# Thread: Cardinality of Algebraic Numbers

1. ## Cardinality of Algebraic Numbers

Prove that the set of algebraic numbers is countable.

Proof:
Let A be the set of all algebraic numbers.
Let $A_n$={x E R : p(x) = 0 for some p a polynomial of degree n with integer coefficients}

U $A_n$ = A
n=1

Consider the n-th degree polynomial
$a_nx^n+...+a_1x+a_0$, $a_i$ E Z, $a_n$≠0
|{ $(a_n,...,a_1,a_0)$: $a_i$ E Z, $a_n$≠0}| = | $Z^{n+1}$| = |Z| = |N|
Each such polynomial has at most n roots.
Therefore, $A_n$ is countable.
A countable union of countable sets is countable, thus A is countable.
============================

1) I don't understand why |{ $(a_n,...,a_1,a_0)$: $a_i$ E Z, $a_n$≠0}| = | $Z^{n+1}$|. $a_n$ cannot be 0, so the set on the LHS is a little bit different from $Z^{n+1}$. How can we formally prove that it has the same cardinality as $Z^{n+1}$?

2) Assuming the above, I understand why the set of all polynomials with integer coefficients is countable, but I don't understand why the set of all "roots" of these polynomials, | $A_n$|, is also countable. I know each polynomial with degree n has at most n roots, but I don't see how it rigorously follows that the set of all "roots" are countable. How can we prove it formally?

These are the two fine points that I don't understand in this proof.
I hope someone can clarify these. Thanks for any help!

[note: also under discussion in math links forum]

2. Originally Posted by kingwinner
Prove that the set of algebraic numbers is countable.

Proof:
Let A be the set of all algebraic numbers.
Let $A_n$={x E R : p(x) = 0 for some p a polynomial of degree n with integer coefficients}

U $A_n$ = A
n=1

Consider the n-th degree polynomial
$a_nx^n+...+a_1x+a_0$, $a_i$ E Z, $a_n$≠0
|{ $(a_n,...,a_1,a_0)$: $a_i$ E Z, $a_n$≠0}| = | $Z^n$| = |Z| = |N|
Each such polynomial has at most n roots.
Therefore, $A_n$ is countable.
A countable union of countable sets is countable, thus A is countable.
============================

1) I don't understand why |{ $(a_n,...,a_1,a_0)$: $a_i$ E Z, $a_n$≠0}| = | $Z^n$|. $a_n$ cannot be 0, so the set on the LHS is a little bit different from $Z^n$. How can we formally prove that it has the same cardinality as $Z^n$?

2) Assuming the above, I understand why the set of all polynomials with integer coefficients is countable, but I don't understand why the set of all "roots" to these polynomials, | $A_n$|, is also countable. I know each polynomial with degree n has at most n roots, but I don't see how it rigorously follows that the set of all "roots" are countable. How can we prove it formally?

These are the two fine points that I don't understand in this proof.
I hope someone can clarify these. Thanks for any help!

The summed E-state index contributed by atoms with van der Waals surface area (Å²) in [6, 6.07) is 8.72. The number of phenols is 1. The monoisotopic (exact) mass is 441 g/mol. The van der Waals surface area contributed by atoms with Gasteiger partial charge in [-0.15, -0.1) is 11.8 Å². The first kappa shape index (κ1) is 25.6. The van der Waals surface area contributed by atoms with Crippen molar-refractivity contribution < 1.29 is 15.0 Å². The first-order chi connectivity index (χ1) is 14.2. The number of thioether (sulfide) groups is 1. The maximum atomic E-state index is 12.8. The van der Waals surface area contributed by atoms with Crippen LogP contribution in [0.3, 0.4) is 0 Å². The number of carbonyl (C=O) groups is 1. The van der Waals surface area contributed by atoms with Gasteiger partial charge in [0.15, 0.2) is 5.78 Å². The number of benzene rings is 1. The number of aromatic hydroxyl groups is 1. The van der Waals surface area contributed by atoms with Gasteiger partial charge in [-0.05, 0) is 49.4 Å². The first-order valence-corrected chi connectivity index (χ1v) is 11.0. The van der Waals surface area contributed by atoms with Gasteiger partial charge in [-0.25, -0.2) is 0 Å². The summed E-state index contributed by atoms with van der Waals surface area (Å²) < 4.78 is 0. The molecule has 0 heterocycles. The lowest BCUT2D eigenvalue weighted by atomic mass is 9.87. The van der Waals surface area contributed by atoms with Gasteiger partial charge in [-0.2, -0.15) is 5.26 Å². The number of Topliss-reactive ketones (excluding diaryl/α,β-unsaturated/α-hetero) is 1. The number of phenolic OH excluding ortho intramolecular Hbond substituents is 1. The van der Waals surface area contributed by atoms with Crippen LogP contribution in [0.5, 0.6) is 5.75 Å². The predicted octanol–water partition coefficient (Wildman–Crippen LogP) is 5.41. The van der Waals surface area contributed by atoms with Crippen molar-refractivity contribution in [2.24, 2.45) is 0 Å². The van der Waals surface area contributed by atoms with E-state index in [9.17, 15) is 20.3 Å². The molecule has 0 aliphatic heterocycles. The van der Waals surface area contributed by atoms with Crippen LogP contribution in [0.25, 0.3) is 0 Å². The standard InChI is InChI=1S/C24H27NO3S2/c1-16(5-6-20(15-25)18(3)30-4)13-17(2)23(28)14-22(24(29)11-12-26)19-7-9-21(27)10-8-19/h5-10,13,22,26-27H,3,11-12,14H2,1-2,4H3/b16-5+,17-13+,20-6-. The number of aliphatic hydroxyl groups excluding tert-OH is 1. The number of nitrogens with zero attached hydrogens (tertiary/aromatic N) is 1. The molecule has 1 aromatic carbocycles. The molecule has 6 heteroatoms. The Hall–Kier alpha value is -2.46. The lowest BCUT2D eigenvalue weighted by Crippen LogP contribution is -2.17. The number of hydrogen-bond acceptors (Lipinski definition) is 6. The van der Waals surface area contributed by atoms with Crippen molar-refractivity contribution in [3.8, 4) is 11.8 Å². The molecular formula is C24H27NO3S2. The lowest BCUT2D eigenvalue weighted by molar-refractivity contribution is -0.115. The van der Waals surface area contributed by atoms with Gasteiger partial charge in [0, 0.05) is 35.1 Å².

[note: also under discussion in math links forum]
You would agree that $S_n(a_0,\cdots,a_n)=\left\{x\in\mathbb{R}:a_0+a_1x +\cdots+a_n x^n=0,\text{ }a_k\in\mathbb{Z}\right\}$ is finite, right? And obviously each $a\in\mathbb{A}$ belongs to some $S_n(a_0,\cdots,a_n)$ right? Thus, $\mathbb{A}\subseteq\bigcup_{n=1}^{\infty}\bigcup_{ (a_0,\cdots,a_n)\in\mathbb{Z}^n}S_n(a_0,\cdots,a_n )$. But the right hand side is the countable union of the countable union of finite sets and thus countable. The conclusion follows.

3. Thanks!

A related problem:

Assuming the fact that the set of algebraic numbers is countable, prove that the set of transcendental numbers has the same cardinality R, the set of real numbers.

Attempt:
Let A be the set of algebraic numbers and T the set of transcendentals. Then R= A U T, so if T was countable then so would R be (because a countable union of countable sets is countable). Contradiction. Thus T is uncountable.

But this only proves that T is uncountable, and we need to prove MORE than that, namely, |T|=|R|, i.e. the cardinality of the set of transcendental numbers is exactly equal to the cardinality of the real numbers. How to prove this??

Any help is appreciated!

4. Originally Posted by kingwinner
Thanks!

A related problem:

Assuming the fact that the set of algebraic numbers is countable, prove that the set of transcendental numbers has the same cardinality R, the set of real numbers.

Attempt:
Let A be the set of algebraic numbers and T the set of transcendentals. Then R= A U T, so if T was countable then so would R be (because a countable union of countable sets is countable). Contradiction. Thus T is uncountable.

But this only proves that T is uncountable, and we need to prove MORE than that, namely, |T|=|R|, i.e. the cardinality of the set of transcendental numbers is exactly equal to the cardinality of the real numbers. How to prove this??

Any help is appreciated!
Well, it depends on what you have to go on or what you can use. Presumably you know that $|\mathbb R - C | = |\mathbb R|$ ? where $C$ is a countable subset of $\mathbb R$ (If not, you can use the Schroeder-Bernstein theorem to show this). Then just note that $|T| = |\mathbb R - A| = |\mathbb R|$.

If you assume the continuum hypothesis, which you probably shouldn't to be safe, you can note that $|T| \le |\mathbb R|$, and since $T$ is uncountable (which you proved above), it must mean $|T| = |\mathbb R|$ by the hypothesis.

5. Originally Posted by Jhevon